Wednesday, September 30, 2009
A few weeks ago at the OBB conference in Columbus, I met a man named Chris Jacobs, the COO of Solutions for Progress, Inc. (This is the company that designed the software for The Benefit Bank, which is used in 5 other states besides Ohio.) He told me that he has been following my blog, and asked if he could post a link to it on the main TBB website. I eagerly agreed, once again astonished that anyone besides my mom actually reads this thing.
Well, Chris followed up on his request and now on the Benefit Bank website there is a new section called One of Us featuring blogs from TBB counselors:
One of Us: A New Area of Content on the TBB Web Site www.thebenefitbank.com
Check out this new section on our home page where we post links to your blogs about working as a TBB counselor. Just go to our home page and follow the link to Kaitlyn Baker, Americorp/Vista, TBB Counselor's blog called "Making [Social] Change". She talks about her efforts to help people use The Ohio Benefit Bank services. Go Now
Thank you to Chris and the folks at Solutions for Progress who have linked to my blog. I am honored to share it with you and everyone else who is reading out there.
Tuesday, September 29, 2009
How do I know? Because I sat outside for over 5 hours today for a resource fair put on by Montgomery County Job and Family Services. The event was held at the Fifth Third Field where the Dayton Dragons minor league baseball team plays. On a non-fall day, this venue would have been perfect, but at the end of September, it was just a little too chilly for our blood.
Alex and I arrived at the fair around 11:15 A.M. to set up our Ohio Benefit Bank booth. With the typical resource fair gear in tow, we maneuvered around the other vendors and dodged the local TV camera crew before arriving at our humble little table topped in a white plastic tablecloth. After a few minutes I was able to track down some extension cords, and our laptops were up and running with the OBB quick check program.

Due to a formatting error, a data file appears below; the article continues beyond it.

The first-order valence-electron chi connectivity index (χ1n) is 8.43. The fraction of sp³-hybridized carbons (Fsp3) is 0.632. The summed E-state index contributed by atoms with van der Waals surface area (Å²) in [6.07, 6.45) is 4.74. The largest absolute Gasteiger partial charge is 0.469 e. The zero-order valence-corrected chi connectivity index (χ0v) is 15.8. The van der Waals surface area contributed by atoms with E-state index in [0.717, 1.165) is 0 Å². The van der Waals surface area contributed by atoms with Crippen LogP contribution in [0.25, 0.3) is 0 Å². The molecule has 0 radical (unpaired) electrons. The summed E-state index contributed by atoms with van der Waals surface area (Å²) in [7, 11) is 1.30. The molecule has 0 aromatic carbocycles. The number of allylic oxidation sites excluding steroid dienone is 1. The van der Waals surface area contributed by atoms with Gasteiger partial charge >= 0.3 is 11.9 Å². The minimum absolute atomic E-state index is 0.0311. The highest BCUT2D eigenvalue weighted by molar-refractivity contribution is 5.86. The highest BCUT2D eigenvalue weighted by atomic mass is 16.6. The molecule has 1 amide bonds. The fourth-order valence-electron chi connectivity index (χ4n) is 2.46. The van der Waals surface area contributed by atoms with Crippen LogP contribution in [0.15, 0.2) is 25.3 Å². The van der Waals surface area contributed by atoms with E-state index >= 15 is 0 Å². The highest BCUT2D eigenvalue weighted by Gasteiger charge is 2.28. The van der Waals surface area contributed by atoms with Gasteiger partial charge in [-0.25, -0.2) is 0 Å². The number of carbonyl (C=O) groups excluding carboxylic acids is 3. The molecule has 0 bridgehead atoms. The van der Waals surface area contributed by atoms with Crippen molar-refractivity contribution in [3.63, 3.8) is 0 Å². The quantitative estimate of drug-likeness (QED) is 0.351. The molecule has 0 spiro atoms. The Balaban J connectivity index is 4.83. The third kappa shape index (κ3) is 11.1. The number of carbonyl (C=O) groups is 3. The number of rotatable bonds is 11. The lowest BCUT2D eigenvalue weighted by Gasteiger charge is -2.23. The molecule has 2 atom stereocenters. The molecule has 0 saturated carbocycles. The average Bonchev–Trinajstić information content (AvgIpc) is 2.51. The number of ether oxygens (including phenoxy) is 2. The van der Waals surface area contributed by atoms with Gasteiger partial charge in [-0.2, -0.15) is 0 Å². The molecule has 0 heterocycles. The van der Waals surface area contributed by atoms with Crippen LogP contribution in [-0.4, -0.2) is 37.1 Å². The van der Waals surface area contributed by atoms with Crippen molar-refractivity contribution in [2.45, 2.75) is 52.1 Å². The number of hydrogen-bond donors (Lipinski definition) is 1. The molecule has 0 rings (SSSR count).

Or so we thought. My internet access was shaky, with a weak signal at best inside the stadium. And Alex's broadband wireless card was not working at all. Now, this isn't the first time this has happened to Alex. At the last resource fair we attended in Dayton, we spent about 40 minutes on the phone with Verizon customer support trying to get her broadband card to work. But this time when we called customer support, they said the card's account wasn't even registered in the system. Surprise! We tried our best to get the issue resolved through numerous phone calls between Verizon and the OBB state office, but to no avail. So between the two of us, we had one laptop running quick checks.
We did our best with what we had. It turned out that our booth was one of the most popular ones there, and we were constantly flooded with anxious fair-goers looking for help. Even the neighboring booths started referring people to our table to locate more resources. Alex fielded as many questions as she could from people clamoring for fliers, and I turned out the quick checks like a short-order cook. It was noisy in the stadium, so we were yelling all day, and our backs ached from the tense atmosphere combined with the flimsy folding chairs.
But it was all worth it to be able to tell the doubting 62-year-old that she qualified for food stamps, or to inform the 22-year-old man and his young and [very] pregnant wife that they were potentially eligible for medical benefits. We met a lot of people out of work, whose unemployment checks were ending tomorrow and who didn't have any other resources in sight. A lot of the people we met had never asked for help before in their lives, and they didn't know where to start. We realized the impact the OBB could have on their lives; we listened to every story and exhausted every resource we had to help them move forward out of crisis.